string changing problem

This is a discussion on string changing problem within the C Programming forums, part of the General Programming Boards category; Hello everyone. Im playing with one parser that is not working. It's failing with segment.error, and I could not fix ...

  1. #1
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    string changing problem

    Hello everyone.
    Im playing with one parser that is not working.
    It's failing with segment.error, and I could not fix it, since im not good at all in c .
    I think the issue is in one place, where im trying to change one string to other one. It's always failing on third step - ending with that segm.error.
    Im calling fillcd, where cid2cid "function" is used to modify the buf string.
    After third succesfully changed string it fails…Isnt there a memory problem?

    buf: 3000/000/00/MOY,3000/000/00/MAX,3000/000/00/CUM,3000/000/00/ECH,3004/000/00/CUM,3004/000/00/ECH,3004/000/00/MOY,3004/000/00/MAX,3004/001/00/CUM,3004/001/00/ECH,3004/001/00/MOY,3004/001/00/MAX,3008/000/00/CUM,3008/000/00/ECH,3008/000/00/MOY

    Output in cd variable should be like: MOY_3000_000_00,MAX_3000_000_00,CUM_3000_000_00, ….

    Thanks for any ideas !

    Script:

    Code:
    ...
    char *cid2cid(char *s){
      static char tmp[20];
          
      strcpy(tmp, s);
      s[0]=tmp[12]; 
      s[1]=tmp[13];
      s[2]=tmp[14];
      s[3]='_';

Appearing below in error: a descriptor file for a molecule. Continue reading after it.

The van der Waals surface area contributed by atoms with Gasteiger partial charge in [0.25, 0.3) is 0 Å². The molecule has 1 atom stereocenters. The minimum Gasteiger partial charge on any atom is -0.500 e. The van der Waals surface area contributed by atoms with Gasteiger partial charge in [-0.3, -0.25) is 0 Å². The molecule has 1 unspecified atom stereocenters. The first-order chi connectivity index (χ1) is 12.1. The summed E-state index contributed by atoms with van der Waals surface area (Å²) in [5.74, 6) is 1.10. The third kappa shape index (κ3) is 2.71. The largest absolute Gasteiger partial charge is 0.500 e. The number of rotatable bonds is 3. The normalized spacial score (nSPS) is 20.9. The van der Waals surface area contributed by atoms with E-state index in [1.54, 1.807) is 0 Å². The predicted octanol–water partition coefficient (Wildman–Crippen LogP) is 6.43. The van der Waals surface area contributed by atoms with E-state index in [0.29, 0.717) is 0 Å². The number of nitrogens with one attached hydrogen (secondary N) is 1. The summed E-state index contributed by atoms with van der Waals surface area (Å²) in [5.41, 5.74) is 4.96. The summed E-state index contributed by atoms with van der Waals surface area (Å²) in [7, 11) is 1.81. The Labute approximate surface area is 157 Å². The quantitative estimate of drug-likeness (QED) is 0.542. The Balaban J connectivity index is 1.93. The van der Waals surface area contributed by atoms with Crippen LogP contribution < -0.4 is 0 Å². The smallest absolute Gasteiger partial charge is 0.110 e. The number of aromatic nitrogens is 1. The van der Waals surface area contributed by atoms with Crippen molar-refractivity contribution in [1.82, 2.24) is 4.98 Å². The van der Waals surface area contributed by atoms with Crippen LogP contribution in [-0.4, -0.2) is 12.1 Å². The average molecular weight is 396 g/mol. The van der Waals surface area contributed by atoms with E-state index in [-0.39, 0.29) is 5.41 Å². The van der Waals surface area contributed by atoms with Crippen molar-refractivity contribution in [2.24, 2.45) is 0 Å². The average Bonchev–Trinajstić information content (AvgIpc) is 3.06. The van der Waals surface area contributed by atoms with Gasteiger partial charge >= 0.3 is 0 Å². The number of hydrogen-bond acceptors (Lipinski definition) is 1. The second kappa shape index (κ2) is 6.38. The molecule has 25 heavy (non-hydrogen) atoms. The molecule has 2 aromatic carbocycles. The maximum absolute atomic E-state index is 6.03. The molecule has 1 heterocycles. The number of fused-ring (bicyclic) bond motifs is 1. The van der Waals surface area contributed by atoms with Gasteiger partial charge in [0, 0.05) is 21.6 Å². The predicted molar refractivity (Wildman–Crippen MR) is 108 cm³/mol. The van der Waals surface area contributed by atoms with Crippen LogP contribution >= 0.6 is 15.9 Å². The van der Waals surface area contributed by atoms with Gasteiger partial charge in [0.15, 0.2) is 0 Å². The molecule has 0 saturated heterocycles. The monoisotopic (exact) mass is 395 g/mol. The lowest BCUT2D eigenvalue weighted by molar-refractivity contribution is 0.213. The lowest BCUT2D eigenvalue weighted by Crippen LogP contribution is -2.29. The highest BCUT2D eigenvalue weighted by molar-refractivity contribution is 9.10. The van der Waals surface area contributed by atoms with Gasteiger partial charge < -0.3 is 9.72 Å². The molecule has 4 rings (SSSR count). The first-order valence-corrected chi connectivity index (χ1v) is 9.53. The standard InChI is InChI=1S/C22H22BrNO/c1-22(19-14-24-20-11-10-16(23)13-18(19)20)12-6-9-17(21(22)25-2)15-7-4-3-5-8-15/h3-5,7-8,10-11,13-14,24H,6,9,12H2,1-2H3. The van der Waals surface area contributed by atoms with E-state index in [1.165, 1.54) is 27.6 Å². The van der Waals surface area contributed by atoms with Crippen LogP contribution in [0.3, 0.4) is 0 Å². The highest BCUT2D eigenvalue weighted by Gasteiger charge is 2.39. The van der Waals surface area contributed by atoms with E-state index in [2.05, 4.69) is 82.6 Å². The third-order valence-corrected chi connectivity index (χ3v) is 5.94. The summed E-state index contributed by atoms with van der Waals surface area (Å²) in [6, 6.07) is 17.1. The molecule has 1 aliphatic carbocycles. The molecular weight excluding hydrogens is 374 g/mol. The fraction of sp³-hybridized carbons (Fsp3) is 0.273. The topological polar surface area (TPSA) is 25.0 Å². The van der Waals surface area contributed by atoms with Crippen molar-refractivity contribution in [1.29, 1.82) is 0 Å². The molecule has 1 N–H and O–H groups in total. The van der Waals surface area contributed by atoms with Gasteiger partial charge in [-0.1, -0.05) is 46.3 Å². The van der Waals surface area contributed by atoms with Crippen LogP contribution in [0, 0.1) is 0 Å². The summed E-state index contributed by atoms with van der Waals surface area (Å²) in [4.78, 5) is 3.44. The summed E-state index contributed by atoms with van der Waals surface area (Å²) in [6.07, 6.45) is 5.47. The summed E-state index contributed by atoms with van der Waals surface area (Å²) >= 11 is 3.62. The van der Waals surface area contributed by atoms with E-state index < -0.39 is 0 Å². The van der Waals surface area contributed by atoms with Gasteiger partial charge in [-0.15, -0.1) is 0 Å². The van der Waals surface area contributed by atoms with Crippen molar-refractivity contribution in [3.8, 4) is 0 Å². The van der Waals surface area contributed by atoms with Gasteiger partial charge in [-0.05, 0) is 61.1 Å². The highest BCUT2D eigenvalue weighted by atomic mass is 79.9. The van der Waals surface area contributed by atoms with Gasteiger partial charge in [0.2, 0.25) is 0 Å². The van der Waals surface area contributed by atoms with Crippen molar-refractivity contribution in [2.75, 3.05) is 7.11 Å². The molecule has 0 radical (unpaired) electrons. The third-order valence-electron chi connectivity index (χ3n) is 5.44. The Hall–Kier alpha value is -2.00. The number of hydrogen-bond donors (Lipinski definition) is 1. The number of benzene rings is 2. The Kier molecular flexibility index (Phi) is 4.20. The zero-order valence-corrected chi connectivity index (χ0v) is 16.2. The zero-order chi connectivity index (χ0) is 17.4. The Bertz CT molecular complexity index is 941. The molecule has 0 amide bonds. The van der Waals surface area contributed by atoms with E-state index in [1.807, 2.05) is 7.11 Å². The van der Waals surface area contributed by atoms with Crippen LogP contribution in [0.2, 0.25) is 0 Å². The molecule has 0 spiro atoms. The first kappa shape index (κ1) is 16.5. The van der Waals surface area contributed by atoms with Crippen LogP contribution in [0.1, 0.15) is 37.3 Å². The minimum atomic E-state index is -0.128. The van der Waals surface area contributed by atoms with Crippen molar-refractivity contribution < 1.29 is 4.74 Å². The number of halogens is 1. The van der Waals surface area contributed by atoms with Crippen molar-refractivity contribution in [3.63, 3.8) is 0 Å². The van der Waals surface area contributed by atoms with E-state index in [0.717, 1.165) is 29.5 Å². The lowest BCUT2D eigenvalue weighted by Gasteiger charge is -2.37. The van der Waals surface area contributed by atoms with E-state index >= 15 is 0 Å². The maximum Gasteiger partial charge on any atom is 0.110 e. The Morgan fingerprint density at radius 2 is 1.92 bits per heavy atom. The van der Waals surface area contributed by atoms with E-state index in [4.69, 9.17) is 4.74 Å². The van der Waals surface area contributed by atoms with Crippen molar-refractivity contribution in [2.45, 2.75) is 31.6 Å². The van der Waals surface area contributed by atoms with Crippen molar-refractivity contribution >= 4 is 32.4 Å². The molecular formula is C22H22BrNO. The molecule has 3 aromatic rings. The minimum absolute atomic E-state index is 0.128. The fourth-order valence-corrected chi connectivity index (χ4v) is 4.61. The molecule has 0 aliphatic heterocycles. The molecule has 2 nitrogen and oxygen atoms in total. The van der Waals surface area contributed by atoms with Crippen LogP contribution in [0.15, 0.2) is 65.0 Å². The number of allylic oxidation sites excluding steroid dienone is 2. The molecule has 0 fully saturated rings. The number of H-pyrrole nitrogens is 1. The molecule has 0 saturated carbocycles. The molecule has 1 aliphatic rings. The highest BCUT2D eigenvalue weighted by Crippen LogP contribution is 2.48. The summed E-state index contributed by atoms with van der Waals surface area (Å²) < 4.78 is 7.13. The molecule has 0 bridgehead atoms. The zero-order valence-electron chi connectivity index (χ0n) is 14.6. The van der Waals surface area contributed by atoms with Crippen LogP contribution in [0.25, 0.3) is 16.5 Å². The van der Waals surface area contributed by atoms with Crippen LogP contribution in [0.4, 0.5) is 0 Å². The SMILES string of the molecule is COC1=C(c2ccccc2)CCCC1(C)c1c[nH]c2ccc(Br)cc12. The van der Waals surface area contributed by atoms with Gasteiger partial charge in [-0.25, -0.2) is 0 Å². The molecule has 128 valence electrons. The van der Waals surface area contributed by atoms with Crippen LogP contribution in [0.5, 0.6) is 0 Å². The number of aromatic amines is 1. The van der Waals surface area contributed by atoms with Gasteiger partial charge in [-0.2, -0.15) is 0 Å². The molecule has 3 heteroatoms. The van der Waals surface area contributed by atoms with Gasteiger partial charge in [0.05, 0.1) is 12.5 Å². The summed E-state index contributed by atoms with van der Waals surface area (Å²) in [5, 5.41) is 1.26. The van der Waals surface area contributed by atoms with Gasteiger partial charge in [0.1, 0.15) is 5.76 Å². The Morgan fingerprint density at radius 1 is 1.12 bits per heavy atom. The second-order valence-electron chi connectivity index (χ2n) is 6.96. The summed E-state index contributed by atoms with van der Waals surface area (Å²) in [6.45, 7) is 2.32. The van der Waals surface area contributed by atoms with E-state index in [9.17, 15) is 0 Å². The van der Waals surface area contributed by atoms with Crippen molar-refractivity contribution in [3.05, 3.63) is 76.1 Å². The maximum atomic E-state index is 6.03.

s[4]=tmp[0];
      s[5]=tmp[1];
      s[6]=tmp[2];
      s[7]=tmp[3];
      s[8]='_';
      s[9]=tmp[5];
      s[10]=tmp[6];
      s[11]=tmp[7];
      s[12]='_';
      s[13]=tmp[9];
      s[14]=tmp[10];
      s[15]='\0';
      return s;
    }
    
    int fillcd( char *buf, char *cd[], FILE *f ) {
      char *p;
      int i;  
      cd[0]=cid2cid(strdup(strtok(buf,",")));
      i=1;
      while ( (p=strtok(NULL, ",")) != NULL ) cd[i++]=strdup(cid2cid(p));
      cd[i]=strdup("FINITO");
      return i;
    }
    
    …
    
    char buf[1000], classn[100], *procstr[100], *cd[200];
    counters=fillcd(inbuf,cd, fout);
    Thanks for any ideas !
    Last edited by dusoo; 04-21-2008 at 01:03 PM.

  2. #2
    and the hat of wrongness Salem's Avatar
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    The string you're making longer is the result of a call to strdup().
    Which will (as far as you can assume) will only store as many characters as originally stored.
    If you dance barefoot on the broken glass of undefined behaviour, you've got to expect the occasional cut.
    If at first you don't succeed, try writing your phone number on the exam paper.
    I support http://www.ukip.org/ as the first necessary step to a free Europe.

  3. #3
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    hi, but im not creating the string longer. Im just changing positions of some letters.
    from original string 3000/000/00/MOY - i get MOY_3000_000_00, what's same length. Can u please advice me what to change? ..since im totally new to c... Thanks.

  4. #4
    and the hat of wrongness Salem's Avatar
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    Perhaps
    1. Validate your data before assuming that the format is correct.
    2. Add a condition to your while loop which limits the range of i to be that of the array.

    > int fillcd( char *buf, char *cd[], FILE *f )
    You don't use f in this function.
    If you dance barefoot on the broken glass of undefined behaviour, you've got to expect the occasional cut.
    If at first you don't succeed, try writing your phone number on the exam paper.
    I support http://www.ukip.org/ as the first necessary step to a free Europe.

  5. #5